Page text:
Trying turkeys!


11 Years
Sep 11, 2008
Gray Court, SC
I was thinking about getting into turkeys more but wanted to see what everybody else does. Which way do you feel is cheaper? Having your own tom and hen so you can hatch your own or just order say 15 day old babies from a hatchery? I was just thinking about getting a tom and hen but then I would have to feed them both year round as where just ordering some I would only feed for just part of the yr. So thanks for any comments.

Well, the math for me works out something like this: I can buy 15 poults (that's usually the minimum order) for 9 bucks per bird. They say it takes fifty pounds of food to get a bird to processing weight so with no other costs figured in (and there are other costs for bedding, electricity for the heat lamps, electrolytes for the water if you use them, etc, etc, etc) you have about 30 bucks invested in each bird before processing costs if any are involved. So for me, it was easier to use that initial outlay for poults to buy good breeding stock. Each hen in my flock can lay up to 100 eggs per year. At 95% hatch rate in my kick-ass incubator that's 95 poults per hen per year. I can sell each of the poults for 10 dollars per bird when they reach one week of age and recoup my feed costs for keeping the birds over winter and pay for the electricity to hatch and brood the babies and even make a little profit. That's just my take on it.
I got 50 turkey chicks last year to raise for thanksgiving. 50 birds ate 50 lbs a day. They leave a huge foot print in the form of turkey waste. They are apt to get bumblefoot if you don't keep them dry. I let them free range after they got some size on them to cut down on feed, but the flock would wander to our neighbors houses (yes, all 50 birds) and it didn't last long.

When Thanksgiving rolled around I couldn't give the birds away. We ate alotta turkey. I still have two left. They terrorize the dogs and leave a mess on the porch. Stay away from turkeys on a large scale.

The economics depend of the quality of care that you give them, especially the feed.

We looked at the issue from a different angle. Our first turkeys just happened to be one month old poults. Later, we got threes hens who started to lay as soon as they joined us. So far, we haven't used an incubator and our experiences with poults and eggs has helped us to make the decision to breed our own. Our first poults no longer had their mother and followed us everywhere and we had to watch over them as you would young children. The eggs that came later hatched into poults that were put with one of the hens. She nurtured them taught them generally looked out for them. She still looks out for them as they range the land even though they are 16 weeks old. We fed, watered and sheltered them and gave them a full course of inoculations. However, having mother with them reduced our workload considerably compared with the first five orphans.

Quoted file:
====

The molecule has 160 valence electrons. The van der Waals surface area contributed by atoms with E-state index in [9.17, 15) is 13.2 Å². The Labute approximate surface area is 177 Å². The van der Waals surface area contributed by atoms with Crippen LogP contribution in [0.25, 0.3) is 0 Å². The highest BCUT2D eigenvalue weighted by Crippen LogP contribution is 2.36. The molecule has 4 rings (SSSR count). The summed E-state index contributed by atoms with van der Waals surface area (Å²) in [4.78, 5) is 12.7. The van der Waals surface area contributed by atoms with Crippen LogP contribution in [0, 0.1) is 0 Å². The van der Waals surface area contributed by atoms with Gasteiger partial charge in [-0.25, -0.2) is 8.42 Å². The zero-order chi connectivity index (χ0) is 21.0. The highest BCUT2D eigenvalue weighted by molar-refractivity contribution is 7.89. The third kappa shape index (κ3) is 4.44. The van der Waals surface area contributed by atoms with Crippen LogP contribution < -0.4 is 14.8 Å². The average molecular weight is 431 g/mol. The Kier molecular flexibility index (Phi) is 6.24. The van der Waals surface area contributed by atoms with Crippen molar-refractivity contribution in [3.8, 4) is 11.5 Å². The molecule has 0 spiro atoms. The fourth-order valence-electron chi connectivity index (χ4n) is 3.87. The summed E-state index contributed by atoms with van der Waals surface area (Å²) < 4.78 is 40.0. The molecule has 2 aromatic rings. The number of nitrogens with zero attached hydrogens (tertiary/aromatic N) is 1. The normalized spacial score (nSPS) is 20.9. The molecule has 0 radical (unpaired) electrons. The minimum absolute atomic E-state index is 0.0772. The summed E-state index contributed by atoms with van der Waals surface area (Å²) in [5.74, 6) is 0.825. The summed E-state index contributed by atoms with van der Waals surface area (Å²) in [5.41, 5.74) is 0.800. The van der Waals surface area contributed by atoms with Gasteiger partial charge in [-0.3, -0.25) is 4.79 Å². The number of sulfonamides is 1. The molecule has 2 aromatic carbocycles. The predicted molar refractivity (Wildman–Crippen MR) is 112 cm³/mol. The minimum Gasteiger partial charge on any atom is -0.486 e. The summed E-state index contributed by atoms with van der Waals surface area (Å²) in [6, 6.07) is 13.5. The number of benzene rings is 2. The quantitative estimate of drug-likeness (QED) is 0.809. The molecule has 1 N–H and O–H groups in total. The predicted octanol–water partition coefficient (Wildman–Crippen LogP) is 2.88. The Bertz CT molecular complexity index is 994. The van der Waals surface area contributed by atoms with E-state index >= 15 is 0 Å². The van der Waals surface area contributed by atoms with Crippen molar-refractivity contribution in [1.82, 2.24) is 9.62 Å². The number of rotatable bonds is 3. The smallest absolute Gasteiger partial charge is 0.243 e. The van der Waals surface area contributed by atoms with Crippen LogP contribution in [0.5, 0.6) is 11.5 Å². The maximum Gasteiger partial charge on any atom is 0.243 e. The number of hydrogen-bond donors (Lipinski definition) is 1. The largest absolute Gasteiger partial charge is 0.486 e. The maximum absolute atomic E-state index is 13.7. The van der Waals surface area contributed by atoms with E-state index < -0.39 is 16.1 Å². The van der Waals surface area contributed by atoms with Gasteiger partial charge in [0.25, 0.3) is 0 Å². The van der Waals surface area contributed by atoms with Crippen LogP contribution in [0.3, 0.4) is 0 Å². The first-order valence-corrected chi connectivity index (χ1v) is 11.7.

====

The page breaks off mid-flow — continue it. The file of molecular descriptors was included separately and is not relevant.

Any advantage of breeding your own is that you know exactly how they have been fed and kept. I wouldn't want another turkey to be brought here now in case it brought a disease with it. We were lucky with those that we bought but I don't need to be concerned about it now that we shall breed our own. I can tell those who want to buy our live turkeys their entire history from hatching.

Popular wisdom is that a mating pair might be difficult when she wants to set and he has other ideas. Consider getting no less than two hens and one tom.

Having written all that, your decision will be influenced by the space that you have and coop arrangements. Can you say more about that?
Well, there's a tip or two for us all! Keep them dry and fence them in!

They do poop in some inconvenient places if you let them go there. I don't want to surround our house with 6' fencing so they occasionally leave a gift or two on the verandah. You leave it to dry for a few hours and most will brush away. Not a big problem unless you let fifty of them go where they want. They find some of my wife's favourite and loving nurtured pot plants irresistible too. She's not happy about that but if it was too much of a problem we could keep them away.

By the way, Bumblefoot can affect any type of bird. It's caused by poor hygiene, poor feed, obesity and bad perches. Turkeys need proper care. If you take that into account it should be possible to avoid it.
It also depends on what kind of turkeys you are interested in. If you want the Broad Breasted type that they sell commercially, get the poults. They get to big to breed and you would have to AI (Artifically Inseminate) them. Heritage types can breed with no help.

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